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Bills Aimed At ‘Cultural Fire Practitioners’ And Prescribed Fire Could Soon Be Law In California

Crews use drip tourches to ignite prescribed burns during the 2020 Klamath Prescribe Fire Training and Exchange Program (TREX)
Stormy Staats/Karuk Tribe
Crews use drip tourches to ignite prescribed burns during the 2020 Klamath Prescribe Fire Training and Exchange Program (TREX)

Native American tribes in California have new recognition to practice cultural burning to reduce catastrophic wildfire risk. That’s thanks to two bills passed last week in the state legislature.

One bill, SB 332, focuses on lowering what some call an onerously high liability standard for fire managers or private “burn bosses,” including cultural burning operations done by tribes.

With these legislative changes, managers who follow a list of requirements when doing prescribed burns won’t be held personally liable for fire suppression costs if a burn gets out of control, according to Craig Tucker, a natural resources policy consultant with the Karuk Tribe in Northern California.

“It improves things for burn bosses, it gets the insurance industry back in the game for providing insurance for burn bosses,” he says. “But we still need to do more to make it easier for people to have a career in this line of work.”

Tucker says managers could still be held liable for damages to personal property.

The second, much broader AB 642, would increase prescribed fire and cultural burning in communities at high fire risk. It also defines "cultural fire practitioners" for the first time, according to Tucker, putting traditional knowledge on the same level as state-certified burn bosses.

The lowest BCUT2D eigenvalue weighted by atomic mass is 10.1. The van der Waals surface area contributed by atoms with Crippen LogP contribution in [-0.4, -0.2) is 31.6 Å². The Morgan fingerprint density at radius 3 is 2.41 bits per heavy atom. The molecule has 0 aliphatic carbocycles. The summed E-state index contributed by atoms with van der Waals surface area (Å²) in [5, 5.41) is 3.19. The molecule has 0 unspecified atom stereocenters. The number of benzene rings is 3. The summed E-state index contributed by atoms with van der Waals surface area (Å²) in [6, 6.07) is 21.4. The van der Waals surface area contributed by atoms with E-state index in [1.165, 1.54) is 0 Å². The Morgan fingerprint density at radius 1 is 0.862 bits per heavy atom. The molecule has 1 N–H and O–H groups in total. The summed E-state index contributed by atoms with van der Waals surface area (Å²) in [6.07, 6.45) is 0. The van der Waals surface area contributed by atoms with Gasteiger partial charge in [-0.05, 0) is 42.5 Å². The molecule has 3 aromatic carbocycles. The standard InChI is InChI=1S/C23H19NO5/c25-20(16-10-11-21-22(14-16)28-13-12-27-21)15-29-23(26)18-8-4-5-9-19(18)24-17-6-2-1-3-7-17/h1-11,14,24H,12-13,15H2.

“People who have inherited the obligation or inherited the knowledge from their ancestors who have been on these landscapes for thousands of years, have the same standing under state law now as someone who is trained by Cal Fire,” he says.

Low intensity prescribed fire is considered by fire scientists to be one of the primary tools to prevent catastrophic wildfires and protect communities in harm’s way.

The Karuk Tribe lobbied lawmakers to pass the two bills and drafted language for the definition of a "cultural fire practitioner," Tucker says.

The state’s proposed budget also includes parallel pots of money, including $20 million for a fire liability fund and another $20 million for tribal fire programs. Both bills are awaiting the signature of Gov. Newsom.

Erik Neumann is JPR's news director. He earned a master's degree from the UC Berkeley Graduate School of Journalism and joined JPR as a reporter in 2019 after working at NPR member station KUER in Salt Lake City.